# Ideal Gas Law Formulas

In an ideal gas, there are no attractive forces between the gas molecules. This is a good approximation for most gases. An ideal gas has three variables that define its state. They are: absolute pressure (P), volume (V), and absolute temperature (T). The ideal gas law defines how these state variables relate to each other. There are two forms, one defined in terms of the number of moles (mol) of gas, and one defined in terms of the number of molecules of gas. One mole of a substance consists of molecules. Pressure is measured in Pascals (), volume is measured in cubic meters (m^{3}), and temperature is measured in Kelvin (K).

P = pressure (Pa)

V = volume (m^{3})

n = number of moles of gas (mol)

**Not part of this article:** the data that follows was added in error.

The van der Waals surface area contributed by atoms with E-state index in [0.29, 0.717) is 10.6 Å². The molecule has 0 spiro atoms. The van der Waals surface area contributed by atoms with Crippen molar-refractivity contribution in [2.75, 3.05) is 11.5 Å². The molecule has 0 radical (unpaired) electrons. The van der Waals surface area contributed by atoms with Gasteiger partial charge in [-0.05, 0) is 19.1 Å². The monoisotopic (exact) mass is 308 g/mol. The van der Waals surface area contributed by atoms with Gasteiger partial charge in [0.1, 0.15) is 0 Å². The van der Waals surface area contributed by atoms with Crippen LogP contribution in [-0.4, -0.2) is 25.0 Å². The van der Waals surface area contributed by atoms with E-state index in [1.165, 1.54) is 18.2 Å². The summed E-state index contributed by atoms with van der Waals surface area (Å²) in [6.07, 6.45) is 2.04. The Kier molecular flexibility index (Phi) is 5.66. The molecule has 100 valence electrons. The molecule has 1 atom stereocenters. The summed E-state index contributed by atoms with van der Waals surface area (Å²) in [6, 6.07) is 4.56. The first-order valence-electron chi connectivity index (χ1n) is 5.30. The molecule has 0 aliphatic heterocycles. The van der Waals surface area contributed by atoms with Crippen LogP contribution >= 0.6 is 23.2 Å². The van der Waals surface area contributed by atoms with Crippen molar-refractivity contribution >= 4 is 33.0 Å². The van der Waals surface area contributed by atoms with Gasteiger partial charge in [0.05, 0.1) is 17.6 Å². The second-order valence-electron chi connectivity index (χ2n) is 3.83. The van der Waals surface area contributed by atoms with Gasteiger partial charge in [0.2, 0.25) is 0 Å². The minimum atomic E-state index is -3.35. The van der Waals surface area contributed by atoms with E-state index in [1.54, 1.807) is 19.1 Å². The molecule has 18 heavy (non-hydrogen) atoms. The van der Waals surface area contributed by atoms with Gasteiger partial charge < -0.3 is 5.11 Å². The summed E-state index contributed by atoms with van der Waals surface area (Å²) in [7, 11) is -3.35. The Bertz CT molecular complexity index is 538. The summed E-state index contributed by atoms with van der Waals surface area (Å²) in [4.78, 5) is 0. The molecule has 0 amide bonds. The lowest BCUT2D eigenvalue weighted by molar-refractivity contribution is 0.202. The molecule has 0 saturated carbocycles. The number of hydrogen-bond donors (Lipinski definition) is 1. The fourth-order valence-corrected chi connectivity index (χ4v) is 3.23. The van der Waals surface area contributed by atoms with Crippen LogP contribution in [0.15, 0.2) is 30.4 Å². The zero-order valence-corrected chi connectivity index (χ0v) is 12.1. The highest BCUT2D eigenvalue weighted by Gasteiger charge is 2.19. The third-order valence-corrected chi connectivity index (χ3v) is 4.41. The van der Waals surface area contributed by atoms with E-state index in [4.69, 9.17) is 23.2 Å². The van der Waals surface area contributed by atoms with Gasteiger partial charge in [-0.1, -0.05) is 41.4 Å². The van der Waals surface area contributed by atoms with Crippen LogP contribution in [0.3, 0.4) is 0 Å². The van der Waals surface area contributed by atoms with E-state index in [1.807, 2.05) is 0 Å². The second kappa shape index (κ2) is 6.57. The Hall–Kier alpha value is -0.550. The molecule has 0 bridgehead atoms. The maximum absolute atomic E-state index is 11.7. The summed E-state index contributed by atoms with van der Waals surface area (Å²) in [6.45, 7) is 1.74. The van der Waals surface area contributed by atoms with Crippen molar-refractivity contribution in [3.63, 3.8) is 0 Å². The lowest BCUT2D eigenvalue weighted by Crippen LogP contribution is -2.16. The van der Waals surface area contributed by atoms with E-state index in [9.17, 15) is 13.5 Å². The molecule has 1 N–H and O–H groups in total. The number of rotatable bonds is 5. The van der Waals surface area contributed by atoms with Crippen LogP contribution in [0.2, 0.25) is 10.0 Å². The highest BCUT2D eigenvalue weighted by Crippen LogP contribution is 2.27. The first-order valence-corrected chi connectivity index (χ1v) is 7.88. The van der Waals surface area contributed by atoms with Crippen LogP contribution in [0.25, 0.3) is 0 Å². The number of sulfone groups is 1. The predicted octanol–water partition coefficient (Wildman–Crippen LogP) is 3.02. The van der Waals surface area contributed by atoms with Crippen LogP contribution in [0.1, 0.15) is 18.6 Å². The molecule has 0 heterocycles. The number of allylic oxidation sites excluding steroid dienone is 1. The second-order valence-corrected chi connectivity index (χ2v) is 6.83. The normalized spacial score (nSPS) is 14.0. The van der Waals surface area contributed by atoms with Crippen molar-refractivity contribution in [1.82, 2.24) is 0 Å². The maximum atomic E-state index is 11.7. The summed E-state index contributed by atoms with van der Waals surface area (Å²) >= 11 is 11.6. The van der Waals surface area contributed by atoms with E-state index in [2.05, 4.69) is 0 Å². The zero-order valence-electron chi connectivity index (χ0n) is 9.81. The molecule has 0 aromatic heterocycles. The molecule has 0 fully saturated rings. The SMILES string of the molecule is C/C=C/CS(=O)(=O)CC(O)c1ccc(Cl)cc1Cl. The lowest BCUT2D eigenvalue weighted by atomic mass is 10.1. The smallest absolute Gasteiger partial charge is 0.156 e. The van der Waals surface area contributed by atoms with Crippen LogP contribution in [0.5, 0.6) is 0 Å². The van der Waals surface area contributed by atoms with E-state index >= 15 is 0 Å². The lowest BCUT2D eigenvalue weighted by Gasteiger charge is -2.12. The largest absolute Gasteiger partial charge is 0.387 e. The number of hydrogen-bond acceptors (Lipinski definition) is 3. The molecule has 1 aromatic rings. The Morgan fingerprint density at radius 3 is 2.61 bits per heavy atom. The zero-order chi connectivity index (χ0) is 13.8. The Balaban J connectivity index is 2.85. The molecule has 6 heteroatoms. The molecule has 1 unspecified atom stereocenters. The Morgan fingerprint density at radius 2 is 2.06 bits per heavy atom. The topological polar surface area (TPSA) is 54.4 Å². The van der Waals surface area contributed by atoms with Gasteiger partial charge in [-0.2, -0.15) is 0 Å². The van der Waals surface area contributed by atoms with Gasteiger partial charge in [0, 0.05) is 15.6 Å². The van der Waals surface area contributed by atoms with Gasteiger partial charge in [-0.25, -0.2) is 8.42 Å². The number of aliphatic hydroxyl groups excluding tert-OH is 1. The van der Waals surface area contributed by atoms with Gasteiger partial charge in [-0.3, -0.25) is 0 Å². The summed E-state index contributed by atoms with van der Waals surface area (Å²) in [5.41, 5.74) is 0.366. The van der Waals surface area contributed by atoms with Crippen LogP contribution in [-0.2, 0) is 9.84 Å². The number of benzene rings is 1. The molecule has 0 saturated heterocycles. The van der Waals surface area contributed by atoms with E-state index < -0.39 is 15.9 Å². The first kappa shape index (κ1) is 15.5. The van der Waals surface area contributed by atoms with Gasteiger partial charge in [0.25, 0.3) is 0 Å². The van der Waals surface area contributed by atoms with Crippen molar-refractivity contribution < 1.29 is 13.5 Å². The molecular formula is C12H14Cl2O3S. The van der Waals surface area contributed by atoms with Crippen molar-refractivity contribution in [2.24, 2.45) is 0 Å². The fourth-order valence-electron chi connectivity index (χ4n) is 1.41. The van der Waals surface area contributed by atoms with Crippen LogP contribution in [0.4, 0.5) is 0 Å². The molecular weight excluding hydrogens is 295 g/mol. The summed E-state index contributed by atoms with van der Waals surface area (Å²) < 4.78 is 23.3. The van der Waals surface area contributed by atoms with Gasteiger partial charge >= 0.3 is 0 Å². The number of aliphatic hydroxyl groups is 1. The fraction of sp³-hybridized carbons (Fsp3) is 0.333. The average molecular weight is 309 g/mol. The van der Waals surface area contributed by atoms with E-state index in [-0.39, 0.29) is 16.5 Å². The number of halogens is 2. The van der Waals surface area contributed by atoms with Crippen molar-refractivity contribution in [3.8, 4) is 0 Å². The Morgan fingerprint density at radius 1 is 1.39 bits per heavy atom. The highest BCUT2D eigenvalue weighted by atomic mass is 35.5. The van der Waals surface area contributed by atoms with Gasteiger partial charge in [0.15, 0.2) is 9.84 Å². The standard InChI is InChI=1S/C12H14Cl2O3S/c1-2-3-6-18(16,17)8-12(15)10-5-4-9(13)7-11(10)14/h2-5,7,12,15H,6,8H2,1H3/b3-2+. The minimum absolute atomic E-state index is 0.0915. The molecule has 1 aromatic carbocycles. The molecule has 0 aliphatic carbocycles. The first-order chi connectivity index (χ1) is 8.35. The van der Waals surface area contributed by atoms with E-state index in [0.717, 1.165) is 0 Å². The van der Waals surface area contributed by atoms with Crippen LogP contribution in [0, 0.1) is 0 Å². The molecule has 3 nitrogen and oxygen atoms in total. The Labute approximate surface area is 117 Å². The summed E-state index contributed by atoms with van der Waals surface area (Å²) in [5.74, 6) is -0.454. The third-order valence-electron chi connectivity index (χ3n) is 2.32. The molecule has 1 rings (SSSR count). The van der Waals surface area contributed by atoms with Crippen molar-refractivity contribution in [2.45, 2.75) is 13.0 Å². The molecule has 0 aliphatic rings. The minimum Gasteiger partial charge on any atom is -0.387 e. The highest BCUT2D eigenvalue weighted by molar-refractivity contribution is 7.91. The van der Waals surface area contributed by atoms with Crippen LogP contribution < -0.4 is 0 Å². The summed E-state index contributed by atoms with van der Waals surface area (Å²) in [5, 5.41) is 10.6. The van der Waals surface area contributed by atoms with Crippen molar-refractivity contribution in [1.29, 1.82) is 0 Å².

R = gas constant ()

T = temperature (K)

N = number of molecules of gas (unitless)

k_{B} = Boltzmann's constant ()

Ideal Gas Law Formulas Questions:

1) Standard Temperature and Pressure (STP) is defined to be and (kilo-Pascals). What is the volume of one mole (1 mol) of an ideal gas at STP? Give your answer in liters (L) where .

Answer: The volume of the gas can be found by rearranging the molar form of the ideal gas formula:

The volume of one mole of an ideal gas at standard temperature and pressure is .

2) If molecules of an ideal gas are compressed in a volume of at a temperature of , what is the pressure of the gas?

Answer: The pressure of the gas can be found by rearranging the molecular form of the ideal gas formula:

The pressure of molecules of an ideal gas compressed in a volume of at a temperature of is Pascals, which can also be written as , or (mega-Pascals).

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